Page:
10 million people in UK have now received first dose of Covid vaccine

3 February 2021, 14:47 | Updated: 3 February 2021, 16:37

The NHS covid-19 Vaccine Centre in Wembley
The NHS covid-19 Vaccine Centre in Wembley. Picture: PA

By Megan White

10 million people across the UK have now received their first dose of the Covid vaccine, Health Secretary Matt Hancock has revealed.

In a tweet, he said: "10 MILLION people have now received their first dose of the COVID vaccine.

"This is a hugely significant milestone in our national effort against this virus.

Read more: One dose of Oxford Covid jab can 'reduce transmission of coronavirus by two thirds'

"Every jab makes us all a bit safer - I want to thank everyone playing their part."

Responding to the news, Vaccines Minister Nadhim Zahawi tweeted: "The magic 10,000,000 reached. That is ten million of the most vulnerable and those who look after them. Well done to the best team in the world!

"@NHSuk big shout out to the thousands of nurses who have been at the heart of this deployment."

Government data up to February 2 shows of the 10,520,433 jabs given in the UK so far, 10,021,471 were first doses - a rise of 374,756 on the previous day's figures.

Some 498,962 were second doses, an increase of 2,166 on figures released the previous day.

The seven-day rolling average of first doses given in the UK is now 408,155.

Based on the latest figures, an average of 414,877 first doses of vaccine would be needed each day in order to meet the Government's target of 15 million first doses by February 15.

In England, a total of 9,126,930 Covid-19 vaccinations had taken place between December 8 and February 2, according to provisional NHS England data, including first and second doses, which is a rise of 301,559 on the previous day's figures.

Of this number, 8,663,041 were the first dose of the vaccine, a rise of 300,173 on the previous day, while 463,889 were the second dose, an increase of 1,386.

The NHS England data shows a total of 1,037,411 jabs have been given to people in the South West between December 8 and February 2, including 981,771 first doses and 55,640 second doses.

This compares to 1,646,671 first doses and 70,171 second doses given to people in the Midlands, a total of 1,716,842.

The news comes after Mr Hancock told LBC how he learned lessons from the film Contagion when planning how the coronavirus vaccine would be rolled out in the UK.

The Health Secretary said the Hollywood film, starring Matt Damon, Kate Winslet and Jude Law, inspired him to be quick to order enough doses for the UK public and plan an early priority list.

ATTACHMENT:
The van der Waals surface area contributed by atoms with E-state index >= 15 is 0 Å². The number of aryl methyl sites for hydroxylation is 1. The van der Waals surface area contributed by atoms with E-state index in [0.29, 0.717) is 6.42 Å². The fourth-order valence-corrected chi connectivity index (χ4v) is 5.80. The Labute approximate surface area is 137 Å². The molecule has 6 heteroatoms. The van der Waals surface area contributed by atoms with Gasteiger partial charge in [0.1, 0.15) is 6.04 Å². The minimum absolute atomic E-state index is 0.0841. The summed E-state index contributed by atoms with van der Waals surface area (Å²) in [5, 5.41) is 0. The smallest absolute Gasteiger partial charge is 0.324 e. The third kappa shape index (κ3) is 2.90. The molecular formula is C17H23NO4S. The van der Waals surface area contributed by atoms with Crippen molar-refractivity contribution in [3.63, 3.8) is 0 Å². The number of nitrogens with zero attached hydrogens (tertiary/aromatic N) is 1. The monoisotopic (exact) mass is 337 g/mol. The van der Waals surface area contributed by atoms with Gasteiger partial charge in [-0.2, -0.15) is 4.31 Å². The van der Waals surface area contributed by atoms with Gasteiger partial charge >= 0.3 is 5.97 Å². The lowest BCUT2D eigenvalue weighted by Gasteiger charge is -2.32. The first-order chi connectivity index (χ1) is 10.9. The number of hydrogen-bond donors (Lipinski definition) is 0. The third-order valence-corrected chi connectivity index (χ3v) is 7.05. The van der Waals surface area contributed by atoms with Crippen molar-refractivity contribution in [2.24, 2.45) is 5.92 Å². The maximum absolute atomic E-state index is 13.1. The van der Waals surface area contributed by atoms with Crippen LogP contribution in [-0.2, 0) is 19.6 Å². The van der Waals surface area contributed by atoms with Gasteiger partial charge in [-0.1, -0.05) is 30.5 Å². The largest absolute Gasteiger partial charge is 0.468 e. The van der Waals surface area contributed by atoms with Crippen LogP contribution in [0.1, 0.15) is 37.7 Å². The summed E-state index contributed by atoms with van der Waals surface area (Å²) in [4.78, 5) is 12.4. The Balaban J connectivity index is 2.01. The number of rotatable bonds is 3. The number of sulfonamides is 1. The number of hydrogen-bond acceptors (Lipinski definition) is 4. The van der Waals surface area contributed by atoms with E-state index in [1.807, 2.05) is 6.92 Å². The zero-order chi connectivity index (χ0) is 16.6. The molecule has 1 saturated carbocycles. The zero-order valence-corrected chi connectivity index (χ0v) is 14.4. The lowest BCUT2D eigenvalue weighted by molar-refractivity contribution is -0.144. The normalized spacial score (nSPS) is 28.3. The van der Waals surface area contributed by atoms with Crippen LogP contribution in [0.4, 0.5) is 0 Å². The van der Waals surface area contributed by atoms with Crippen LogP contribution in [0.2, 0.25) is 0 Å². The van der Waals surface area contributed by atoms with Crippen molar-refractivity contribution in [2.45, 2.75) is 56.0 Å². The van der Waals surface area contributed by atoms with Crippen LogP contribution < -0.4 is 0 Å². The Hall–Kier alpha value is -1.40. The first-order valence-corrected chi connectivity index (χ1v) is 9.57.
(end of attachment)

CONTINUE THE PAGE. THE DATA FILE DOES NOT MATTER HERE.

He told Nick Ferrari that he "wouldn’t say that film is my primary source of advice on this", but added: "I knew when the vaccine came good... that the demand for it would be huge and that we would need to be ready to vaccinate every adult in the country and I wasn’t going to settle for less.”

Mr Hancock said: “In the film it shows that the moment of highest stress around the vaccine programme is not in fact before it’s rolled out, when actually it’s the scientists and the manufacturers working together at pace, it’s afterwards when there is a huge row about order of priority.

“So not only in this country I insisted that we order enough for every adult to have their two doses but also we asked for that clinical advice on the prioritisation very early and set it out in public I think for the first time... in August or September so that there was no big row about the order of priority.

"Instead, we ask the clinicians and we do it on the basis of how we save most lives most quickly."

Earlier on Wednesday, it was revealed that the Oxford/AstraZeneca vaccine could cut Covid-19 transmission rates by 67%, in news which has been hailed by a leading pharmacologist as the "holy grail" of the global vaccine rollout.

Preliminary results of a study conducted by researchers at the University of Oxford found the efficacy from two standard doses of the vaccine administered three months apart to be 82.4%.

Before these results, little was known about how effective the Covid-19 vaccines were at preventing transmission of the disease.

The potential it could dramatically cut transmission after just one dose that will mean lockdown measures can be lifted sooner, a former chair at the Faculty of Pharmaceutical Medicine said.

Dr Gillies O'Bryan-Tear said the results, which have yet to be peer reviewed, were the first definitive estimate of the impact of vaccination on transmission rates.

"If the effect on transmission is confirmed for the Pfizer vaccine too, this would be a very positive," he said.